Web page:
Experimental studies are designed to evaluate a protocol for its effects on the outcome. Most health studies start out by examining outcomes in cell cultures, then in lab animals, then finally in human subjects. Studies looking at the effects of omega-3s on hypertension are examples using human subjects.
The most difficult element of either type of study is controlling for variables. This is a huge challenge with observational studies, not so much with experimental studies.
The population study of colorectal cancer had to choose the ‘sample’ people to be as close to the same in many characteristics as possible – age, weight, smoking status, prescription drug use, etc., etc. It just doesn’t do to compare 20-something-year-olds who have never smoked with 60-somethings who have. You get the picture.
The most important variable to control in such a study is the ‘treatment’ – in this case amounts and sources of omega-3s. This is where data interpretations can get a little dicey. Frankly, it’s where a lot of scientific fails. Fatty acid studies are no different.
Controlling variables in experimental studies is a bit simpler because the treatment is chosen ahead of time. E.g., how much of what kind of fatty acid and for how long.
The reason I’m delving into this ‘dirty laundry’ about research is this: Reporting in public media is way too uncritical to know whether headlines are true or even slightly believable. Public media are all about getting attention, not necessarily providing critical analyses of the benefits of fatty acids. Or anything else health related, for that matter.
If you want to see what I mean, pay attention to the next headline you see in your local newspaper about nutritional supplements (IF you still read hard-copy newspapers like I do). Five will get you ten that it will be a negative report. This type of reporting is especially egregious regarding vitamins, fish oils, antioxidants – you name it.
Now, unfortunately, the media do cite poor research for their reporting. Every single time I’ve dug into a headline for the study backing its claims, I’ve uncovered really shoddy research. Did you know, for example, that one of the most important antioxidant pigment from veggies, beta-carotene, causes lung cancer? Did you know that taking vitamin E supplements not only does no good, it can be dangerous?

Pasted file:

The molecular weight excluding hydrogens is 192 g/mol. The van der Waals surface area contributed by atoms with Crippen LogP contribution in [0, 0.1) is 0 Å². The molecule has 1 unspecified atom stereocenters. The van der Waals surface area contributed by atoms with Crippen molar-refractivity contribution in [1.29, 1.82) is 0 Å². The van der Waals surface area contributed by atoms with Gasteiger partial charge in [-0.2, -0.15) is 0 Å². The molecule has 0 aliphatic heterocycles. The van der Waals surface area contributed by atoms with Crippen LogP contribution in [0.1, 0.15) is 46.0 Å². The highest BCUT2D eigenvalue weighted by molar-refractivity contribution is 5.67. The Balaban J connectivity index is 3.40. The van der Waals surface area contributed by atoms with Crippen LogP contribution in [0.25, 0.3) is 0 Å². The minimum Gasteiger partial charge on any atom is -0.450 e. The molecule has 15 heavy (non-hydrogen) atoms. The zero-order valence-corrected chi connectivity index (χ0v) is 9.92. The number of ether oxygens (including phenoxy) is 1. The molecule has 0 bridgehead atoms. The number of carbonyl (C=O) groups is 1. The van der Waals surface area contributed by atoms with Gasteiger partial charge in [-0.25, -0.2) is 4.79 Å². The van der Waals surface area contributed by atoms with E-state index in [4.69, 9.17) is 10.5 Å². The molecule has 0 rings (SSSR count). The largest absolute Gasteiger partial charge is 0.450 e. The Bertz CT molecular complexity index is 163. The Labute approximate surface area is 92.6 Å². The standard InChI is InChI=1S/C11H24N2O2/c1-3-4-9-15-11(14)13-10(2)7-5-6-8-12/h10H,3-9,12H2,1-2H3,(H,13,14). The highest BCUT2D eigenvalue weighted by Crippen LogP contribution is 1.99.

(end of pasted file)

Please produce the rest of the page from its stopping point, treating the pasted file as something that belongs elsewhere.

These same issues apply to reports about long-chain omega-3 fatty acids.
This is where I’m especially disappointed in my fellow scientists. It’s due to a monumental failure to consider natural vs. processed sources of fatty acids.
In my view, this is the single most important factor responsible for the unevenness of fatty acid research. Yes, some of it is shoddy. And the worst of the studies seem to hit the headlines more often. (Gee, do you think Big Pharma might have a hand in ‘guiding’ these reports into the media?)
The Most Important Research Failures
I’m going to focus on perhaps the most famous of the omega-3s, DHA.
Scientists routinely fail to acknowledge how it actually works. They treat it as if it’s a dietary source of energy – i.e., calories.
First off, calories are absolutely irrelevant for keeping track of food energy. That simple-minded concept annoys me so much I posted an article about it here: Stop Calorie Counting – Food Is Not About Calories. Take a look at it when you get a chance. (Bonus: the article has a link in it to my book expanding on the topic – at no charge.)
What’s even more disconcerting to me is the failure to understand that DHA isn’t digested for energy in the first place.
The actual function of DHA is it’s role in cell membranes. For that role it gets embedded in membranes for the purpose of controlling electrical current flowing between the inside and outside of the cell.
In other words, DHA is a cell membrane battery. It regulates membrane voltage.
Just thinking about this function explains a lot about why DHA is so valuable in your two most ‘electrified’ organs – i.e., your brain and your heart. It’s no coincidence that their energies are so powerful as to provide diagnostics for these two organs. You know them as EKGs (electrocardiograms) and EEGs (electroencephalograms).
Finally, perhaps the biggest drawback to research on the health benefits of DHA is the variable forms used in different studies.
I hinted about this issue earlier when I mentioned the ‘right’ form made in mother’s milk.
It’s the natural form we benefit from the most.
And it’s also the form we find in seafood, not in supplements.
…and What to Do About Them
What kinds of different ‘forms’ are there?
Since DHA is a long-chain fatty acid with lots of double bonds, it’s inherently unstable as a free fatty acid. It must be stabilized somehow so it won’t go rancid. (Look, some fish smell bad enough already, right?)